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  • Good for the Earth, good for you

    From inexpensive and simple to a little more difficult, experts offer methods for saving energy in homes
  • Architects, builders and homeowners, not to mention lenders and governments, are tuning into the fact that "green" features — environmentally friendly or energy-saving systems — increase the value of a home, make it easier and cheaper to live with and help it sell.
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  • Architects, builders and homeowners, not to mention lenders and governments, are tuning into the fact that "green" features — environmentally friendly or energy-saving systems — increase the value of a home, make it easier and cheaper to live with and help it sell.
    Some of these are expensive investments, with long payoff times; others are fairly simple and low-cost to install. Among the most popular are:
    Insulate, insulate, insulate. Especially if your house is older, it might easily have scanty insulation or spots where it was blown in and missed some areas. This includes sealing door and window cracks, so energy isn't leaking out. Insulation is the cheapest, quickest and easiest way to green up your home, cut energy costs and, if you're selling it, brag about it.
    Put in a solar light tube. These 10-or 14-inch wide tubes go from your roof into rooms with no windows, shedding lots of light through a lens into all the dark corners.
    They cost $300 to $400 installed and pay themselves off quickly in lowered light bills. They also allow you to use that magic word "solar" in selling your house.
    Get rid of that energy-gobbling water heater and put in a tankless model, which heats the water up as you use it, by channeling it through a coil. Classy. Easy. Smart. Also called "on-demand" water heaters, they run only $700 to $1,000. You can't run the dishwasher and take a shower at the same time, but it's worth it, because they pay themselves off in about four years.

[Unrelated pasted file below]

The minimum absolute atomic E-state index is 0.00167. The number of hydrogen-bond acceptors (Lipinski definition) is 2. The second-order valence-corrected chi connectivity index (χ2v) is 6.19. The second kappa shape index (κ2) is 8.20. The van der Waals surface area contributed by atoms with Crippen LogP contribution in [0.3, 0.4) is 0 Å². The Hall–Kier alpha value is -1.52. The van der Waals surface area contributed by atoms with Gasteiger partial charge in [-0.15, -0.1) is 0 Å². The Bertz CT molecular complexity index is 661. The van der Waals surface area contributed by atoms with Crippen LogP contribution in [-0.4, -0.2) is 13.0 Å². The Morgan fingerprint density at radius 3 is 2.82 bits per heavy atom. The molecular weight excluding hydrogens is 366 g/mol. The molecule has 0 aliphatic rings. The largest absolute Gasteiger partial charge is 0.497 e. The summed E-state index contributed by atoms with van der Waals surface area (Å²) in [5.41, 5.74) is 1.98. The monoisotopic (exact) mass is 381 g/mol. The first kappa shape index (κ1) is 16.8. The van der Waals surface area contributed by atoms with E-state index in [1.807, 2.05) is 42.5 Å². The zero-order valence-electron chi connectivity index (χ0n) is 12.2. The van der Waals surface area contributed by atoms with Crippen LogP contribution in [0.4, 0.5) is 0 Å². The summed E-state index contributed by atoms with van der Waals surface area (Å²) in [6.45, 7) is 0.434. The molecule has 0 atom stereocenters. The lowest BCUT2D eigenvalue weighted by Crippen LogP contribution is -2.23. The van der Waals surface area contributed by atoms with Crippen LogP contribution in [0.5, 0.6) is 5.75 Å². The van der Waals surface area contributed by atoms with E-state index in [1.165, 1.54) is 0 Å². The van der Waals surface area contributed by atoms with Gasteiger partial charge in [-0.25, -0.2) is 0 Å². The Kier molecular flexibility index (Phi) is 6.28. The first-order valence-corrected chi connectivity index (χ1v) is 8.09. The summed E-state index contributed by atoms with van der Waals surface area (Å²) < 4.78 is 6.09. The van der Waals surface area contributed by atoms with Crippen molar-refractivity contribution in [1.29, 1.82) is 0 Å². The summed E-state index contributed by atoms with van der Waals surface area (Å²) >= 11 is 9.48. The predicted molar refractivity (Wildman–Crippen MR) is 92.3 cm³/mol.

Instead of trying to shampoo that old oatmeal-colored carpet for the umpteenth time, pull it out and drop in a real wood floor (from a kit), using bamboo, a "green" wood. It's called that because it isn't wood. It's a grass and it grows very fast, renewing what's cut down. Doing an average sized room might run you $1,200, doing it yourself.
    If you're fixing up your house to sell, or just for your own pleasure and esthetics, do it with low-VOC (volatile organic compounds) paint, which off-gases little or no toxic junk. This allows you to say you have cleaner indoor air and, well, you will just rest easier knowing that. They have low-VOC carpet, too.
    Reduce air conditioning with simple steps, such as external bamboo shades on rafter tailings, so sun doesn't get a chance to invade your house. Plant leafy trees on the southerly portions to shade in summer and let sun through in winter. Turn the fan on, not the a/c, to exhaust heat.
    Save water with low-flow shower heads.They're the ones that put out less than 1.6 gallons a minute. Check out low-flush toilets and energy-stingy dish and clothes washing machines. Get drought-tolerant plants and set up irrigation to give them only enough and not too much water.
    On the high end, think about a rain catchment system on your roof, that will allow you to capture rain water and use it on your garden, dramatically driving down that water bill.
    Another one on the high end, but very smart in the long run, is photo-voltaic panels on your roof, generating electricity for your home and shunting any extra juice into the grid, allowing your meter to run backwards. Panels last up to 40 years and will pay off their $24,000 with time to spare.
    Most of these green ideas come with rebates and tax credits, whose details are all available on the Internet. Research and learn the system, clueing your accountant into all the breaks you have coming, usually over many years' time. Governments and banking institutions are all getting on board with green advances — and most can't be called "improvements" and get tacked onto your assessed valuation for property taxes.
    John Darling is a freelance writer living in Ashland. E-mail him at jdarling@jeffnet.org.
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